Fine temperature control is essential in homeothermic animals. Both hyper- and hypothermia can have deleterious effects. Multiple, efficient and partly redundant mechanisms of adjusting the body temperature to the value set by the internal thermostat exist. The neural circuitry of temperature control and the neurotransmitters involved are reviewed. The GABAergic inhibitory output from the brain thermostat in the preoptic area POA to subaltern neural circuitry of temperature control (Nucleus Raphe Dorsalis and Nucleus Raphe Pallidus) is a function of the balance between the (opposite) effects mediated by the transient receptor potential receptor TRPM2 and EP3 prostaglandin receptors. Activation of TRPM2-expressing neurons in POA favors hypothermia, while inhibition has the opposite effect. Conversely, EP3 receptors induce elevation in body temperature. Activation of EP3-expressing neurons in POA results in hyperthermia, while inhibition has the opposite effect. Agonists at TRPM2 and/or antagonists at EP3 could be beneficial in hyperthermia control. Activity of the neural circuitry of temperature control is modulated by a variety of 5-HT receptors. Based on the theoretical model presented the “ideal” antidote against serotonin syndrome hyperthermia appears to be an antagonist at the 5-HT receptor subtypes 2, 4 and 6 and an agonist at the receptor subtypes 1, 3 and 7. Very broadly speaking, such a profile translates in a sympatholytic effect. While a compound with such an ideal profile is presently not available, better matches than the conventional antidote cyproheptadine (used off-label in severe serotonin syndrome cases) appear to be possible and need to be identified.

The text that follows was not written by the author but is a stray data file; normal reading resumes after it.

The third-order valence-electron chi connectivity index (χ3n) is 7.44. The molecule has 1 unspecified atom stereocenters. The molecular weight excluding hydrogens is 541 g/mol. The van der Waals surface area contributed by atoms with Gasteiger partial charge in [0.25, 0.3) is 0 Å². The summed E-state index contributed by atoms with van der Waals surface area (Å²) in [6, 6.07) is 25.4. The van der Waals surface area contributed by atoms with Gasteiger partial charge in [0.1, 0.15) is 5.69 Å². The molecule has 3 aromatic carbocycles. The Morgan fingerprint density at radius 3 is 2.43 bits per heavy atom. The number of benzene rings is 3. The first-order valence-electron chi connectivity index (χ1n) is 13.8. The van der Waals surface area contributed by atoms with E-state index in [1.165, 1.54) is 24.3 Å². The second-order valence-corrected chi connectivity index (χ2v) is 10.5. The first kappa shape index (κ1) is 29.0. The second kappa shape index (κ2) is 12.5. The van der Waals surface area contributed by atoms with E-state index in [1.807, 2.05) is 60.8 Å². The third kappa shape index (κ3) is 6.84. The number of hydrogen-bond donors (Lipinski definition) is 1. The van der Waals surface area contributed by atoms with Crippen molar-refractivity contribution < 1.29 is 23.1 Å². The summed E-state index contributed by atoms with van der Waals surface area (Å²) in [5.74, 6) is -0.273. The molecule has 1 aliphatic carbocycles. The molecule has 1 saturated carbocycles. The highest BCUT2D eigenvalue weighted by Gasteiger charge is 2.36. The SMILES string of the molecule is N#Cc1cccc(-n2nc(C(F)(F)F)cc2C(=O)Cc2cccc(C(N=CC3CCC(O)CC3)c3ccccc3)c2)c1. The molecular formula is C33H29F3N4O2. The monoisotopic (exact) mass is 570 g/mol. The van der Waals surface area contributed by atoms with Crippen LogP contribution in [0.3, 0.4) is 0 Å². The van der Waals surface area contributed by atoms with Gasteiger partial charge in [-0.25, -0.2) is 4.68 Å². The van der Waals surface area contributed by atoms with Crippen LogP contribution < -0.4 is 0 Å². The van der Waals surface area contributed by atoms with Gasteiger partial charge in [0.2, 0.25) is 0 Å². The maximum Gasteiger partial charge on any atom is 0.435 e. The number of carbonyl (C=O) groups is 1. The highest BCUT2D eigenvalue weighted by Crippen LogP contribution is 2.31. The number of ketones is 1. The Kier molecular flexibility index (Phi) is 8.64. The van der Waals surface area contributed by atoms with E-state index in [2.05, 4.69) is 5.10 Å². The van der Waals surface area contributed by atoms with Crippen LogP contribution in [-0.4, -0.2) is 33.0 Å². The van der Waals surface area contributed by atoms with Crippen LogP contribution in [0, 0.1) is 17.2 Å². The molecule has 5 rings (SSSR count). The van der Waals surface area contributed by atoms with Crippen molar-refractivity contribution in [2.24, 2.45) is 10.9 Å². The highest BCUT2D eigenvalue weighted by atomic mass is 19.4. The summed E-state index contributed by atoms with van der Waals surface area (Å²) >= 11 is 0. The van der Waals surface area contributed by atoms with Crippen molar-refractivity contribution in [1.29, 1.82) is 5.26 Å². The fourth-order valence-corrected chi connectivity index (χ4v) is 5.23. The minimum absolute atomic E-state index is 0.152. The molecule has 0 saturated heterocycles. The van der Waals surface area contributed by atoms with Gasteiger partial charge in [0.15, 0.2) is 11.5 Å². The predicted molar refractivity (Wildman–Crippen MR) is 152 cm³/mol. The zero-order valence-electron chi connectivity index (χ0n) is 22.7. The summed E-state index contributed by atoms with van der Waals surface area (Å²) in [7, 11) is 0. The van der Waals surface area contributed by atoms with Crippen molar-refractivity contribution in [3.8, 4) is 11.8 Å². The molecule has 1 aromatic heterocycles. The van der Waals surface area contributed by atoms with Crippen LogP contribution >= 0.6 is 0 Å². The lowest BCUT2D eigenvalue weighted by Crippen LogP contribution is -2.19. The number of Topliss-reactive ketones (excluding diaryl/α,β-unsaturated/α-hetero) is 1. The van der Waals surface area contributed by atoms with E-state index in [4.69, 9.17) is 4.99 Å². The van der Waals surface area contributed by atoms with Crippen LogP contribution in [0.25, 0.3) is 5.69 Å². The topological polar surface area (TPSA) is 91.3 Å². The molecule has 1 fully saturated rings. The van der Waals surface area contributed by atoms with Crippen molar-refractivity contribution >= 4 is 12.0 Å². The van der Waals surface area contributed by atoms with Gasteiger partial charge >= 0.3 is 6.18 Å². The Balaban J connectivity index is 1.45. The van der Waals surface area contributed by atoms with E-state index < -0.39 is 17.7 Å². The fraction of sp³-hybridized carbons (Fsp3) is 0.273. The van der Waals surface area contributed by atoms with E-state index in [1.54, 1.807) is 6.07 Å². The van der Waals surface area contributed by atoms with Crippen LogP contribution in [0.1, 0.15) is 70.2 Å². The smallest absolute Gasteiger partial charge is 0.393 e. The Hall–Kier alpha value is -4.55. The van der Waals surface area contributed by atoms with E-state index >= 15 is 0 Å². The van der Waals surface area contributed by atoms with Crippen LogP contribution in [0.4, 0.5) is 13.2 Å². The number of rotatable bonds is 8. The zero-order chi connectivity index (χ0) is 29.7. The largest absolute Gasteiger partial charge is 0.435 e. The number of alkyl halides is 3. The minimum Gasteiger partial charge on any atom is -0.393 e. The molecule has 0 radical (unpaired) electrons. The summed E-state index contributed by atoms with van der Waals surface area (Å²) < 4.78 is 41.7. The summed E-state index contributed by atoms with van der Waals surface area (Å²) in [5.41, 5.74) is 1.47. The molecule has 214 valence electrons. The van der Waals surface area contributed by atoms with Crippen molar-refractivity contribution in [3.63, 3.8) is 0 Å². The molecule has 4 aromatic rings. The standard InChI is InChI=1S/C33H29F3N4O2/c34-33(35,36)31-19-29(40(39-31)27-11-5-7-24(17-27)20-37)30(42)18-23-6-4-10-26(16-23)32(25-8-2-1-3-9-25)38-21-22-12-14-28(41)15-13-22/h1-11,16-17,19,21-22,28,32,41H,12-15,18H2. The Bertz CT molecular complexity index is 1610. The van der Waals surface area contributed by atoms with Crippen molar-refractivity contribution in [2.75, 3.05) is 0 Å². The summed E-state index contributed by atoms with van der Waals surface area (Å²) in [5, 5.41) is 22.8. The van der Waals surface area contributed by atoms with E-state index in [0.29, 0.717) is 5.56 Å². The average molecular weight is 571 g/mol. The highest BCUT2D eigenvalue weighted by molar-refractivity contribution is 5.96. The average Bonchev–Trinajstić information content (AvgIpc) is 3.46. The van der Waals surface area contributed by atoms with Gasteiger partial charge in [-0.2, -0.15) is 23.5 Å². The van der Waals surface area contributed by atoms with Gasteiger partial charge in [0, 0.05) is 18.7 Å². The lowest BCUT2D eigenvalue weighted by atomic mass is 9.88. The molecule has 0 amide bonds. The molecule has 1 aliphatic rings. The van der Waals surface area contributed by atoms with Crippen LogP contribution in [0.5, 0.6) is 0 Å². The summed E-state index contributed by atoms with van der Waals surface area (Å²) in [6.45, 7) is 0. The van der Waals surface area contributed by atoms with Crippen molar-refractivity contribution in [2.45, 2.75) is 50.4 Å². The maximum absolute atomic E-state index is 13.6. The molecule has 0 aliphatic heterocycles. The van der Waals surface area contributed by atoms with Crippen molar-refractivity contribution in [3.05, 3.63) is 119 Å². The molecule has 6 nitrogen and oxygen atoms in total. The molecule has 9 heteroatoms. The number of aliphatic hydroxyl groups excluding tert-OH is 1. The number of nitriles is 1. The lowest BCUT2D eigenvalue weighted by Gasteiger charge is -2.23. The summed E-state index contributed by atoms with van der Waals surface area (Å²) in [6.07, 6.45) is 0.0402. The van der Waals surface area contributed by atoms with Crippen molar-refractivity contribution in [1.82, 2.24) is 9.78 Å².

This is an open access article distributed under the Creative Commons Attribution License
which permits unrestricted use, distribution, and reproduction in any medium, provided the original work is properly cited.